(Image via Netflix)
The Meyerowitz Stories is the latest from Noah Baumbach (The Squid and the Whale, Margot at the Wedding, While We’re Young) and is one of his most accomplished films to date. The film tells the story of the Meyerowitz family, and how the siblings of the patriarch Harold (Dustin Hoffman), a legend in the New York art community, have coped with having such a unique and bizarre life because of that father’s legacy, and the ego that came with it. Danny (Adam Sandler) is moving in with his father right as his daughter is heading off to school. Matthew (Ben Stiller) is a successful businessman, and Jean (Elizabeth Marvel) is the lone daughter who continues to try following in her father’s artist path. This is not a big film, but its an extraordinarily lovely one, with terrific performances by the entire cast, a great script, a lovely little score by Randy Newman, and a film that just might be the best film Netflix has ever done.
One of the big headlines around this film is that it features Adam Sandler in a dramatic performance, and that he’s really, really great in the film. I can attest for those headlines. Sandler has given some really fun comedic performances in the past, but he’s also showed his chops as an actor as well, with his performance in Paul Thomas Anderson‘s Punch Drunk Love and Judd Apatow‘s Funny People come to mind. It’s a shame that Sandler doesn’t do more work like The Meyerowitz Stories because he’s so good in it. The character of Danny is in the middle of a midlife crisis, with his wife having just left him and he’s now an empty nester with his daughter leaving the house. He was never someone who could stand up for himself, but always found a way to stand up for his father, even if his father wouldn’t have done the same for him. It’s a complicated role that Sandler plays with such simplicity and grace, and I hope that his performance in this film is enough for people to want to stream this film on their Netflix account in the near future.
Dustin Hoffman gives one of his better recent performances as the prickly patriarch to his children, a man who never seemed to think of others as much as he did of himself and his art. It possibly messed up his children down the road because of this parenting error, but his art wouldn’t have had the impact that it did (even though his art isn’t very well-known outside of the tight-nit New York art community). We don’t see a lot of Hoffman in movies nowadays, and when he does appear in a film it ends up being a real treat. I hope to see him collaborate with Baumbach in future projects of the writer-director, as Ben Stiller has with the director and given some career-best performances in Baumbach’s films. Elizabeth Marvel continues to do some fabulous work as the lone Meyerowitz daughter Jean, and Emma Thompson is really fun as the alcoholic current wife of Harold, who is constantly butting heads with his children throughout the film.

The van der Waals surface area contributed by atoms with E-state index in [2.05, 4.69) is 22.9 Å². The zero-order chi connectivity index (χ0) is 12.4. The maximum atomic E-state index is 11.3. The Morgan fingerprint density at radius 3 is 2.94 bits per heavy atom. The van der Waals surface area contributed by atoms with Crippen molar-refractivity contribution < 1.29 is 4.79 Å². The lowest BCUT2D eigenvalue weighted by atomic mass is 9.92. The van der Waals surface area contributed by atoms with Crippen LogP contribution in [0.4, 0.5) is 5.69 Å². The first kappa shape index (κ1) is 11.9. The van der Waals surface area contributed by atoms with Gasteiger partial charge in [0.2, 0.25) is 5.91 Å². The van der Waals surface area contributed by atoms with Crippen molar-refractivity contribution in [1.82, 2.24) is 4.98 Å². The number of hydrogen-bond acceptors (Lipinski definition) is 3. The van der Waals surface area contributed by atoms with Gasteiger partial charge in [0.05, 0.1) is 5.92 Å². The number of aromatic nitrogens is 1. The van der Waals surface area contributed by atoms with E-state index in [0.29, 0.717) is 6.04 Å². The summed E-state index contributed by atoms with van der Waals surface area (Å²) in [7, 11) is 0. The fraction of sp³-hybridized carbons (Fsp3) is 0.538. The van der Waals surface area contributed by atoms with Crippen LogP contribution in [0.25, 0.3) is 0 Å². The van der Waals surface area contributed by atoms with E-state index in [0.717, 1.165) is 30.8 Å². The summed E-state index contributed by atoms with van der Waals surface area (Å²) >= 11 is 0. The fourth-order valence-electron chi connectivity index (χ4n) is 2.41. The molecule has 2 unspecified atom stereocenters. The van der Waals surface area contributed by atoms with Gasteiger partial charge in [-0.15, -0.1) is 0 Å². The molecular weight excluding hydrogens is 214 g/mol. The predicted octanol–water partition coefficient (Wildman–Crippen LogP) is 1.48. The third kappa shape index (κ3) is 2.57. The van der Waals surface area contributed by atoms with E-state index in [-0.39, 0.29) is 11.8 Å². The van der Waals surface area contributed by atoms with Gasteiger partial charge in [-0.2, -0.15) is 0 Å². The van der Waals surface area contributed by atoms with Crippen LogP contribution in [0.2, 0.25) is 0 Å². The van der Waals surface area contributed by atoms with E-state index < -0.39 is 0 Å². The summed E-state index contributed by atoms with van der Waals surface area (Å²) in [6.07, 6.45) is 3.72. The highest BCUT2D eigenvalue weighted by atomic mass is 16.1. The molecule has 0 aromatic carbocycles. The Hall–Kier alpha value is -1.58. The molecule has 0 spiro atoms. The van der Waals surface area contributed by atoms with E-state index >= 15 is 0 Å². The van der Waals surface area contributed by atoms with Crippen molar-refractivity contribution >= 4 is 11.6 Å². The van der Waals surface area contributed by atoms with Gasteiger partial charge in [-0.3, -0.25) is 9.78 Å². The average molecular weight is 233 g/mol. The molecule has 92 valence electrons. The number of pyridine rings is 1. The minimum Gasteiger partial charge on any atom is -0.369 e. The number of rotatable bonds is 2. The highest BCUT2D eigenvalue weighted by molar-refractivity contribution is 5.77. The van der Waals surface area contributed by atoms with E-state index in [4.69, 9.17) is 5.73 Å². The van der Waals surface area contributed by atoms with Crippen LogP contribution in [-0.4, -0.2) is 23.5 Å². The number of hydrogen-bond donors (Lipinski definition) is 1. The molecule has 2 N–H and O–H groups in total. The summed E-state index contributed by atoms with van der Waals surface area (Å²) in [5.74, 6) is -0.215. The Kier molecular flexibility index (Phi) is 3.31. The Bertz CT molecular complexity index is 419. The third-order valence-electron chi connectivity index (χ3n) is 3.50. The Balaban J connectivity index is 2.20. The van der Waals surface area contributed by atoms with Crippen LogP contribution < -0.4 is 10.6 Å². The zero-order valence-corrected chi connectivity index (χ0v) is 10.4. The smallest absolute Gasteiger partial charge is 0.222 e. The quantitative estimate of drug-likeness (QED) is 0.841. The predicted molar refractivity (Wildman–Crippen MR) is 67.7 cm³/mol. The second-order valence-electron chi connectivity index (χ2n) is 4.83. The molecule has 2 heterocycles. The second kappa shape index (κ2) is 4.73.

Baumbach has always had some really terrific music in his films, with LCD Soundsystem’s James Murphy providing the score for some of Baumbach’s recent work (I wasn’t a huge fan of While We’re Young, but I thought Murphy’s score was one of the best parts of that film). Since Murphy has gotten his band back and is busy touring with LCD all over the world (Can’t wait to see them on Halloween night this year), Baumbach has recruited Randy Newman to provide the score for his film. It’s not a big score like Newman has done for projects in the past, as the score is a compilation of little piano interludes to accompany many of the film’s scenes. Following a similar path with the rest of the bright parts of this film, Newman’s score is simplistic but really extraordinary. It doesn’t standout as being the best part of the film, but it’s a lovely little part of Baumbach’s lovely little film. I got an old school Woody Allen tone/feel with the film and that Randy Newman score, as we see our characters navigating New York City and the surrounding area throughout, and I can only assume that was intentional by Mr. Baumbach.
If you don’t want to run to your local theater to see anything this weekend (unless you haven’t seen Blade Runner 2049 already), I think you’d enjoy staying in and streaming The Meyerowitz Stories. It’s one of Noah Baumbach’s best films to date, and it’s one of the best films of the year. It’s a quiet, funny, tragic and heartfelt little gem, and one that I hope gets to the widest audience possible thanks to the film being available on the streaming giant. If enough people see the film, hopefully the film could be up for a couple of awards later on in the year, which would be nice to see for a film like this one.